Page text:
A while back I took a class on the algebra of symmetries and it turned out to be taught by a philosopher masquerading as a mathematics professor. Algebra, he told us, comes from the word al-jabr, which means restoration by balancing. “Restoring the unknown,” the teacher said. He went on to talk about how having a zero around is very helpful when you’re solving for X. “Doing nothing is an important skill,” he said.
Who knew there was a Tao of mathematics? Doing nothing is an important part of the process. True of mathematics and true of story development.
- Sometimes, when you’re not sure what is going wrong with the ms you’re working on, a good solution is to not do anything right now. Come back to the project tomorrow with fresh eyes.
- We don’t need to remark on every possible problem that we see in a ms. If we are already advising the author to create a stronger central conflict, develop clearer character arcs, and attend to the setting, we risk confusing and overwhelming them if we also talk about their overuse of adverbs and the number of unnecessary dialogue tags they’re using. Sometimes the best thing to do about a story problem is nothing.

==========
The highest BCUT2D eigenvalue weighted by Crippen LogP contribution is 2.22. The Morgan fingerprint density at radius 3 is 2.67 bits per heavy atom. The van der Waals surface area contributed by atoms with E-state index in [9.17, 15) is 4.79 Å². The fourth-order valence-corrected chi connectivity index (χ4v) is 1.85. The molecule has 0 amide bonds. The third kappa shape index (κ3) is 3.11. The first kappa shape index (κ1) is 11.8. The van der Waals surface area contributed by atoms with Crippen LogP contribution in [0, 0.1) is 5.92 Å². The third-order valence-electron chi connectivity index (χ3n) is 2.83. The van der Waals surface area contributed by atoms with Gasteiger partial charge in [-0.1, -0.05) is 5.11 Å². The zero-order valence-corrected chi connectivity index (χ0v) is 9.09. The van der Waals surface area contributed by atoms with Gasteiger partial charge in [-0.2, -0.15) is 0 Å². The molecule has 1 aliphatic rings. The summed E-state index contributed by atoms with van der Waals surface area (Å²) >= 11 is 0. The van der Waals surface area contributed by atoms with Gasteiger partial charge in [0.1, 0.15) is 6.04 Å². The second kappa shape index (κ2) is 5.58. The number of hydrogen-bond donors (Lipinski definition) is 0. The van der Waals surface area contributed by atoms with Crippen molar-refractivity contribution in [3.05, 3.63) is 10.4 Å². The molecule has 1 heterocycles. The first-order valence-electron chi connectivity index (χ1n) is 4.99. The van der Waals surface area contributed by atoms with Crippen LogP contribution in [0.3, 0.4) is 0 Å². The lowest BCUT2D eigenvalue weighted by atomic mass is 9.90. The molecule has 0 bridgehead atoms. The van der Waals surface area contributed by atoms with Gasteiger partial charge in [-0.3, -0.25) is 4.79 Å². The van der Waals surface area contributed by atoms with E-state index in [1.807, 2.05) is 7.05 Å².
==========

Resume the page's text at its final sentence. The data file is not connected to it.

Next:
- Often we try to be too accommodating to clients. They don’t have a big enough budget, so we cut our fees; they have a looming deadline so we rush to complete the project. But sometimes the best thing to do is just let the client make their objections and then . . . do nothing. I don’t mean, “Don’t bother answering them back.” I do mean, “Don’t do anything to solve their problems for them.” For a client with a tight budget, a sympathetic, “I understand, this is a big investment” shows you hear them without making you responsible for their problem. Don’t be in a rush to give away your work.